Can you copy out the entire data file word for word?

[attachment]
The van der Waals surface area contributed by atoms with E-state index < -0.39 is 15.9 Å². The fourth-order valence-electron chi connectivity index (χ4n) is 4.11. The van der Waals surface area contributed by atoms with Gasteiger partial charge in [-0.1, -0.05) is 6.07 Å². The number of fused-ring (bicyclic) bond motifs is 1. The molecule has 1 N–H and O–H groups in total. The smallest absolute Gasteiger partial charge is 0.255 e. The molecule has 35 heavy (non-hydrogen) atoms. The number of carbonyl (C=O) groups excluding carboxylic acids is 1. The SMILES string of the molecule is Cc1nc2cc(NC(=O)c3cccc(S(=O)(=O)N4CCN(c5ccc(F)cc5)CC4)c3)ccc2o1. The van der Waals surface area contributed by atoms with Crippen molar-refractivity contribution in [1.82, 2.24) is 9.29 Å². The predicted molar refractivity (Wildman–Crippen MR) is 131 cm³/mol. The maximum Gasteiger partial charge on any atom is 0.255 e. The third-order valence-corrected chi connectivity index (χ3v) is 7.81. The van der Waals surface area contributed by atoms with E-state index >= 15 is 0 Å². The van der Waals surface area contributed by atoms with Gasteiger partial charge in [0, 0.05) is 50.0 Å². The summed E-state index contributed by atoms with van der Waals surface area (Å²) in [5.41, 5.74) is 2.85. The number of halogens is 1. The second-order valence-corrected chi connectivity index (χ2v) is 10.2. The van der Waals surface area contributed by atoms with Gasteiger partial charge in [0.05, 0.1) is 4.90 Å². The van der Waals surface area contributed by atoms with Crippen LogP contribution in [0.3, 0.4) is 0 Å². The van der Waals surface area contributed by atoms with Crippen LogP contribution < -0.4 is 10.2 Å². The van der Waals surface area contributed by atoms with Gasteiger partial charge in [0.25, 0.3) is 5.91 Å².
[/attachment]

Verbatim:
The van der Waals surface area contributed by atoms with E-state index < -0.39 is 15.9 Å². The fourth-order valence-electron chi connectivity index (χ4n) is 4.11. The van der Waals surface area contributed by atoms with Gasteiger partial charge in [-0.1, -0.05) is 6.07 Å². The number of fused-ring (bicyclic) bond motifs is 1. The molecule has 1 N–H and O–H groups in total. The smallest absolute Gasteiger partial charge is 0.255 e. The molecule has 35 heavy (non-hydrogen) atoms. The number of carbonyl (C=O) groups excluding carboxylic acids is 1. The SMILES string of the molecule is Cc1nc2cc(NC(=O)c3cccc(S(=O)(=O)N4CCN(c5ccc(F)cc5)CC4)c3)ccc2o1. The van der Waals surface area contributed by atoms with Crippen molar-refractivity contribution in [1.82, 2.24) is 9.29 Å². The predicted molar refractivity (Wildman–Crippen MR) is 131 cm³/mol. The maximum Gasteiger partial charge on any atom is 0.255 e. The third-order valence-corrected chi connectivity index (χ3v) is 7.81. The van der Waals surface area contributed by atoms with E-state index >= 15 is 0 Å². The van der Waals surface area contributed by atoms with Gasteiger partial charge in [0, 0.05) is 50.0 Å². The summed E-state index contributed by atoms with van der Waals surface area (Å²) in [5.41, 5.74) is 2.85. The number of halogens is 1. The second-order valence-corrected chi connectivity index (χ2v) is 10.2. The van der Waals surface area contributed by atoms with Gasteiger partial charge in [0.05, 0.1) is 4.90 Å². The van der Waals surface area contributed by atoms with Crippen LogP contribution in [0.3, 0.4) is 0 Å². The van der Waals surface area contributed by atoms with Crippen LogP contribution < -0.4 is 10.2 Å². The van der Waals surface area contributed by atoms with Gasteiger partial charge in [0.25, 0.3) is 5.91 Å².